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Drinking Alone under the Moon / 月下独酌
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Drinking Alone under the Moon
---Li Bai

  A jug of wine amidst the flowers:
  Drinking alone, with no friend near.
  Raising my cup, I beckon the bright moon;
  My shadow included, we‘re a party of three.
  Although the moon‘s unused to drinking
  And the shadow only apes my every move
  For the moment I‘ll just take them as they are,
Eileen Chang
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Eileen Chang (张爱玲Zhāng Àilíng) (September 30, 1920–September 8, 1995) was a Chinese writer. She also used the pseudonym Liang Jing (梁京), though very rarely. Her works frequently deal with the tensions between men and women in love, and are considered by some scholars to be among the best Chinese literature of the period. Chang's work describing life in 1940s Shanghai and occupied Hong Kong is remarkable in its focus on everyday life and the absence of the political subtext which characterised many other writers of the period.
Ba Jin
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Li Yaotang (李尧棠 Lǐ Yáotáng November 25, 1904 – October 17, 2005), courtesy name Feigan (芾甘), is considered to be one of the most important and widely-read Chinese writers of the 20th century. He wrote under the pen name of Ba Jin (巴金, also Pa Chin), allegedly taking his pseudonym from Russian anarchists Bakunin and Kropotkin. Ba Jin started composing his first works in the late 1920s.
Lu Xun 鲁迅
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Lu Xun (鲁迅 Lǔ Xùn) was the pen name of Zhou Shuren (周树人 Zhōu Shùrén) (September 25, 1881 – October 19, 1936) is one of the major Chinese writers of the 20th century. Considered the founder of modern baihua (白话) literature, Lu Xun was a short story writer, editor, translator, critic and essayist. He was one of the founders of the China League of Left-Wing Writers in Shanghai.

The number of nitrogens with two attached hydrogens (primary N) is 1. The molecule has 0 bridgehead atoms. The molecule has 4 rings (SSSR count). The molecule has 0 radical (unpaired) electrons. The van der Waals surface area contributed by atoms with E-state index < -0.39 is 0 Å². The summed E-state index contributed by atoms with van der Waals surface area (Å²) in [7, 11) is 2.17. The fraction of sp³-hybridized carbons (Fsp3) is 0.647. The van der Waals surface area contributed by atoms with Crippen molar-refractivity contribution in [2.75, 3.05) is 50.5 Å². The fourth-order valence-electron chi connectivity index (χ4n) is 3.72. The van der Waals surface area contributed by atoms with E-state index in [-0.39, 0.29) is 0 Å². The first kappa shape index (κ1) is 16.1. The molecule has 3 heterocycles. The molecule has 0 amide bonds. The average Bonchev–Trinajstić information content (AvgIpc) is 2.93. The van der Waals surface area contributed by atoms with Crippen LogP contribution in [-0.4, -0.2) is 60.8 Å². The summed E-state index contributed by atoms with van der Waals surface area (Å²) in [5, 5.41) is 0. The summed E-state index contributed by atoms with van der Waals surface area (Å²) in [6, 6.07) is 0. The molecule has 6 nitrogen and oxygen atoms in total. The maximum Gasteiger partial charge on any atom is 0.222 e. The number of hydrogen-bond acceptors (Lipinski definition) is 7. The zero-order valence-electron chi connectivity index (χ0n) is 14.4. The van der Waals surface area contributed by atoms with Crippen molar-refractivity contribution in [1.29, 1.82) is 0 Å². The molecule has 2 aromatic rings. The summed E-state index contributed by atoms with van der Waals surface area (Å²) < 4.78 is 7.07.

Lu Xun's works exerted a very substantial influence after the May Fourth Movement to such a point that he was lionized by the Communist regime after 1949. Mao Zedong himself was a lifelong admirer of Lu Xun's works. Though highly sympathetic of the Chinese Communist movement, Lu Xun himself never joined the Chinese Communist Party despite being a staunch socialist as he professed in his works.

Modern Literature
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Late Qing (1895-1911)

Scholars now tend to agree that modern Chinese literature did not erupt suddenly in the New Culture Movement (1917-23). Instead, they trace its origins back at least to the late Qing period (1895-1911). The late Qing was a period of intellectual ferment sparked by a sense of national crisis.

Intellectuals began to seek solutions to China's problems outside of its own tradition. They translated works of Western expository writing and literature, which enthralled readers with new ideas and opened up windows onto new exotic cultures. Most outstanding were the
Romance of the Three Kingdoms 三国演义
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Romance of the Three Kingdoms (三国演义), written by Luo Guanzhong in the 14th century, is a Chinese historical novel based upon events in the turbulent years near the end of the Han Dynasty and the Three Kingdoms era, starting in 168 and ending with the reunification of the land in 280. It is acclaimed as one of the Four Great Classical Novels of Chinese literature, with a grand total of 800,000 words, 1191 characters, and 120 chapters.
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